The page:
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Questions to ask in your nursing job interview

They’ve asked their questions and now it’s your turn. But what will impress and what should you stay well clear of?

Questions to impress …

  • How would you describe a typical week/day in this position?
  • What are the prospects for growth and advancement?
  • Is it possible to have a look around the unit?
  • What are the responsibilities of this post?
  • How many staff/patients are there?
  • Do you have a set staff to patient ratio?
  • Is overtime expected?
  • Do you have a preceptorship scheme? (If you are a newly qualified nurse)
  • How does the service audit patient satisfaction?
  • How does the service gather patient feedback?
  • How will your post fit within the multidisciplinary team?

If you can’t remember these, there’s no harm in writing them down and pulling them out of your bag at the appropriate time. You’ll look enthusiastic and prepared.

Questions to steer clear of …

  • What sort of ward is this? You should already know the answer to this question if you’ve done your research.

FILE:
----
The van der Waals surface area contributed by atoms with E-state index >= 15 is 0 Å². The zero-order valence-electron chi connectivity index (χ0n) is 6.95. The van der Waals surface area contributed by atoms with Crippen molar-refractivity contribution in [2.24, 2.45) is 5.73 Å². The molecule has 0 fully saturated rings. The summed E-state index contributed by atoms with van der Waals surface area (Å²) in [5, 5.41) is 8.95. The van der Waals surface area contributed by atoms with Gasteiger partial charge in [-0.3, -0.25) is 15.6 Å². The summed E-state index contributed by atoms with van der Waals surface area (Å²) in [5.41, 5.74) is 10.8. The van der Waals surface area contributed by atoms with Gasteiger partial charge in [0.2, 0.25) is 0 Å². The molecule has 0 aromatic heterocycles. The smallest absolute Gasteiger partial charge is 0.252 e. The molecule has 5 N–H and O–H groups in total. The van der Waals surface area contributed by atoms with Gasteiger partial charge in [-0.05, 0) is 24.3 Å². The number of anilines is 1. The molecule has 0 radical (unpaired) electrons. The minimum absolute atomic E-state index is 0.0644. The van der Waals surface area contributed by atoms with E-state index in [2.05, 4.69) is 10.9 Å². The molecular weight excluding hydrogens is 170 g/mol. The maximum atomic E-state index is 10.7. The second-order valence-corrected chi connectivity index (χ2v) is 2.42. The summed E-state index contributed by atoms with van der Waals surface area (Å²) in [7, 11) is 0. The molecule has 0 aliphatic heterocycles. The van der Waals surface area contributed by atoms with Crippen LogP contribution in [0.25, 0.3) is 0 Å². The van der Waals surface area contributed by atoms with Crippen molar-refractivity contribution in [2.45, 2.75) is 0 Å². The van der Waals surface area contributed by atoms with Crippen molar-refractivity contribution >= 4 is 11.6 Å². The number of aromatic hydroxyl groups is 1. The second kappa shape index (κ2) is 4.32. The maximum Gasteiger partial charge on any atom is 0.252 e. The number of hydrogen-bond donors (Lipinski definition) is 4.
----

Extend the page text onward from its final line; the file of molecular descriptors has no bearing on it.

• If I get the job when can I take annual leave? Showing that you’re keen for time off before you even start might give the impression you’re not really enthusiastic about the job.
  • Did I get the job? Unfortunately, the interviewer won’t be able to answer this until they have interviewed everyone.

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Try to avoid asking questions that will make the interviewer repeat themselves. For example, questions about issues already mentioned in the job description or earlier in the interview. It might appear as if you haven’t fully prepared or weren’t listening if the interviewer has to go over old material again.

Questions to finish up with …

  • If I were to be offered the position, when would you be wanting me to start?
  • When can I expect to hear from you?
  • Are there any other questions I can answer for you?

All that remains is to smile, say how much you’ve enjoyed your interview and be on your way. Well done!

 

Readers' comments (2)

  • Thank you, as a newly qualified nurse still seeking employment, this is a great tool to have.

    Unsuitable or offensive?

  • Excellent tips, many thanks. Good for everyone to take note of and prepare for interviews.

    Not just for students and newly qualified nurses, but anyone wanting to have a change and gain new skills, opportunities and experiences, or wanting a change in direction.

    Good luck.

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